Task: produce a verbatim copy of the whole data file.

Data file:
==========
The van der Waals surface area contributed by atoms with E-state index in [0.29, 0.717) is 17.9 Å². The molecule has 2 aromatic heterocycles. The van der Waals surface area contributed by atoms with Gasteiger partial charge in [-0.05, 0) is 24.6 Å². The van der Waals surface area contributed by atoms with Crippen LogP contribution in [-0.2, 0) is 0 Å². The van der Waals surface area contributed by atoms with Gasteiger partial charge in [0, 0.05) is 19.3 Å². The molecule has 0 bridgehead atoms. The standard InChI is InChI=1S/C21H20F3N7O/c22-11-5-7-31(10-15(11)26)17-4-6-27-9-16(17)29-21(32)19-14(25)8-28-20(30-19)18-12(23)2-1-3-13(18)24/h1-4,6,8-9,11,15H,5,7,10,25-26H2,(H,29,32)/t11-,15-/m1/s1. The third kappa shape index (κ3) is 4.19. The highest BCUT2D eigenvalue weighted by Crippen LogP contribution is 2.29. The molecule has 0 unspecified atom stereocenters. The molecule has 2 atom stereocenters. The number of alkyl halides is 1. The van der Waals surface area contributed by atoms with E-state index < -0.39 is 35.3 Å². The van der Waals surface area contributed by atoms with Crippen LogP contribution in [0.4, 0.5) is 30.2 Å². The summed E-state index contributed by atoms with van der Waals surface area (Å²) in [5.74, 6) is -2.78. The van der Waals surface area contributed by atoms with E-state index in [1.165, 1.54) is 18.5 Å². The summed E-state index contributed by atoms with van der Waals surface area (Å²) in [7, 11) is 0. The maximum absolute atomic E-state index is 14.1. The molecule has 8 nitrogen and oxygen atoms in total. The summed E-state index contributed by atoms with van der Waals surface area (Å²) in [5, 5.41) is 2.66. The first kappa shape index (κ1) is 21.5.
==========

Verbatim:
The van der Waals surface area contributed by atoms with E-state index in [0.29, 0.717) is 17.9 Å². The molecule has 2 aromatic heterocycles. The van der Waals surface area contributed by atoms with Gasteiger partial charge in [-0.05, 0) is 24.6 Å². The van der Waals surface area contributed by atoms with Crippen LogP contribution in [-0.2, 0) is 0 Å². The van der Waals surface area contributed by atoms with Gasteiger partial charge in [0, 0.05) is 19.3 Å². The molecule has 0 bridgehead atoms. The standard InChI is InChI=1S/C21H20F3N7O/c22-11-5-7-31(10-15(11)26)17-4-6-27-9-16(17)29-21(32)19-14(25)8-28-20(30-19)18-12(23)2-1-3-13(18)24/h1-4,6,8-9,11,15H,5,7,10,25-26H2,(H,29,32)/t11-,15-/m1/s1. The third kappa shape index (κ3) is 4.19. The highest BCUT2D eigenvalue weighted by Crippen LogP contribution is 2.29. The molecule has 0 unspecified atom stereocenters. The molecule has 2 atom stereocenters. The number of alkyl halides is 1. The van der Waals surface area contributed by atoms with E-state index < -0.39 is 35.3 Å². The van der Waals surface area contributed by atoms with Crippen LogP contribution in [0.4, 0.5) is 30.2 Å². The summed E-state index contributed by atoms with van der Waals surface area (Å²) in [5.74, 6) is -2.78. The van der Waals surface area contributed by atoms with E-state index in [1.165, 1.54) is 18.5 Å². The summed E-state index contributed by atoms with van der Waals surface area (Å²) in [7, 11) is 0. The maximum absolute atomic E-state index is 14.1. The molecule has 8 nitrogen and oxygen atoms in total. The summed E-state index contributed by atoms with van der Waals surface area (Å²) in [5, 5.41) is 2.66. The first kappa shape index (κ1) is 21.5.